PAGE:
When we moved into our current house, the hubs told me that one of the things he’d really like to do here is build a backyard skating rink for the boys. We have a large flat concrete deck that’s partly surrounded by a retaining wall, so for the past few weekends, he has been busy building a frame, covering it with tarps, and repeatedly flooding the surface.
It’s been very cold for the past few weeks — great for setting ice, but less so for skating with young kids.
But last weekend, with the weather set to reach into the balmy minus single digits (you know you’re Canadian when …), we decided to host a skating party.
The hubs has a breakfast group he meets with once a week. They have social events too, but we can only rarely attend these because they aren’t kid-friendly and babysitting is always hard to come-by. Let’s do a family social! We thought.
We put together an event page online, invited the group, and waited …
And waited …
A few maybes.
A few can’t attends.
We extended the time frame into the afternoon for people who had morning commitments.
Finally, with two days to go, we wondered whether to just scrap the whole idea.
I could tell the hubs was disappointed. He’d built a great rink and I knew he’d been looking forward to showing his off his sweet boys.
What bothered him most wasn’t that so few people were interested in coming, it was that so few even bothered to reply. “It’s like being back in high school,” he remarked.
I knew what he meant. Sometimes, it seems we never really leave.
If you were one of those kids who never quite fit, who was never really part of that in-crowd, it doesn’t matter whether you’re successful in your career, have a wonderful family, or got a dozen letters after your name, the chances are you’ll probably always feel like a bit of an outsider.
Judging from the numbers of books and articles I’ve seen on finding “mom-friends” or cultivating your “tribe”, friendships and social lives are just as big of a challenge after high school.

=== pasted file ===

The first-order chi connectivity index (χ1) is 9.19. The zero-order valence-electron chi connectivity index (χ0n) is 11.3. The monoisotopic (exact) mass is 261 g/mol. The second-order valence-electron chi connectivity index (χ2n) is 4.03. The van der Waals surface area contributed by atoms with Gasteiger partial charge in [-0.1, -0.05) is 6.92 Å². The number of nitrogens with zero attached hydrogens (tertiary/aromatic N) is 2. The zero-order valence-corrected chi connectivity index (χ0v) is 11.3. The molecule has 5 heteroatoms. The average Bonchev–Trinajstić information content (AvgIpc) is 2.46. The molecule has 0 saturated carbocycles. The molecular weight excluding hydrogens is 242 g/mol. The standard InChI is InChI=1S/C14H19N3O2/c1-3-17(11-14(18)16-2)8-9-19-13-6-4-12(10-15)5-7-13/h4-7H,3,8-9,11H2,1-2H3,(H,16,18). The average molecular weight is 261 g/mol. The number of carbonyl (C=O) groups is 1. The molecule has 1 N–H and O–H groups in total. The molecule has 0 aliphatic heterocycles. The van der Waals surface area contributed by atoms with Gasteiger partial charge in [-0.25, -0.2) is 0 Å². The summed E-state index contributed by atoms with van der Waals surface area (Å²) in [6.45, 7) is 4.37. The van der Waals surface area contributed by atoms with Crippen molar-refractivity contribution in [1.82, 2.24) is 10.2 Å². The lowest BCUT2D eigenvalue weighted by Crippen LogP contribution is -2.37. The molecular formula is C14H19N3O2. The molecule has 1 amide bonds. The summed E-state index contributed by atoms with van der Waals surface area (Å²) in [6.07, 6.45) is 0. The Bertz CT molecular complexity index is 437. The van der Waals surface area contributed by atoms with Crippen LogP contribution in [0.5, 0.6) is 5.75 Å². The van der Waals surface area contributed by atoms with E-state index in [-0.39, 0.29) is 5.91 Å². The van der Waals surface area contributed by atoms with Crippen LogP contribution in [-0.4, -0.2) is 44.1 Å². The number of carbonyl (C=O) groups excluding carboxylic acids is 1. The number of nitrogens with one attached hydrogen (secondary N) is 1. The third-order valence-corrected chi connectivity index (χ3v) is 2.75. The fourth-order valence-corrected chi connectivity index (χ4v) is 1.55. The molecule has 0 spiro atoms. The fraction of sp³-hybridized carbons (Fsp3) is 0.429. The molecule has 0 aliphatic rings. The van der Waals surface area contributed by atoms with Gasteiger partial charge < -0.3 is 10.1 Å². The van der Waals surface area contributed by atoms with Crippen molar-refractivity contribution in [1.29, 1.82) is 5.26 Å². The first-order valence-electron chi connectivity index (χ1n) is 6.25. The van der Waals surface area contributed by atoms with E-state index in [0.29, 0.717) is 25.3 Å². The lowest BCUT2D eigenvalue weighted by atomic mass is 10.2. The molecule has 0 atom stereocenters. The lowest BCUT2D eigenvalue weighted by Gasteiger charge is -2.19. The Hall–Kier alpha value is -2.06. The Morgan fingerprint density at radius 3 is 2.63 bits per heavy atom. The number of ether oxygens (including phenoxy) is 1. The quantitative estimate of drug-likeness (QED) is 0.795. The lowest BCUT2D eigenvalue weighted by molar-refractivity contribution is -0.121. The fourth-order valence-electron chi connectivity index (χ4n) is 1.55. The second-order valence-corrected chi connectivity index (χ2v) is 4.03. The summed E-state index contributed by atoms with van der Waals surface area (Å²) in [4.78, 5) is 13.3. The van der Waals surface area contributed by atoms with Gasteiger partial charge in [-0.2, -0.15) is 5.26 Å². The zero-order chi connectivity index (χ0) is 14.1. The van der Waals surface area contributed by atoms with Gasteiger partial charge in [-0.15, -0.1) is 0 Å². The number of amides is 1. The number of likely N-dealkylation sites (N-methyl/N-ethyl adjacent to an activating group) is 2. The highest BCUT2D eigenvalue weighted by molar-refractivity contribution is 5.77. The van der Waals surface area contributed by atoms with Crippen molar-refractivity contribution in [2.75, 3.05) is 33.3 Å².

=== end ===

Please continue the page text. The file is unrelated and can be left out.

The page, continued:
When we’re no longer forced into close contact by the school system, we have to look long and hard for other ways to find and meet friends. For some it’s through sports or clubs, for others its through work.
With the inevitable isolation of parenthood, going to the park with your kids can almost feel like speed dating for “mom-friends”; how do you feel about play-dates? what are top philosophies of child-rearing? do you agree or disagree that this parenting gig is less smiles and sunshine and much more cleaning-up of bodily fluids than you were anticipating?
But even if you do find yourself some great grown-up friends, all it takes is one PTA meeting, one kid’s birthday party, or one networking group social to make you feel like you’ve landed right back in the pine-sol scented halls, wearing the wrong jeans and talking too quickly.
Movies like us to believe that the popular kids in high school are always arrogant jerks, or shallow bubbleheads who deserve their adult comeuppances in the form of receding hairlines and dead-end jobs. But in reality, those charming, friendly, confident kids who were the valedictorians and class presidents often become … charming, friendly, confident adults. People who we like to be around. People who have the innate interpersonal skills to be leaders and organizers.
And those of us who struggle to fit in, while we might find ways to cope with or offset our chronic awkwardness, our knowledge of our socially-awkward tendencies remains ever-present, lingering just below the surface of this veneer of adulthood.
But we are adults, even if we don’t always feel like it.
So although we were only expecting a half dozen people, the hubs and decided to keep going with the party. I’d already been baking for most of the week, so all that was left to do was make batches of pancakes and hot chocolate, and strap on the skates.
Soon the garden was filled with shrieks of delight as kids skated or sledded in the company of three very bouncy dogs. Hot chocolate cups were filled, spilled and re-filled.
By the time we put our pink-cheeked and thoroughly exhausted children down for a rest, the hubs was smiling again.
That went pretty well? I ventured
Yeah, I think so.
Still upset? Still feel like a high school kid?
No. And if I’d had you by my side in high school, I would never have cared about anyone else.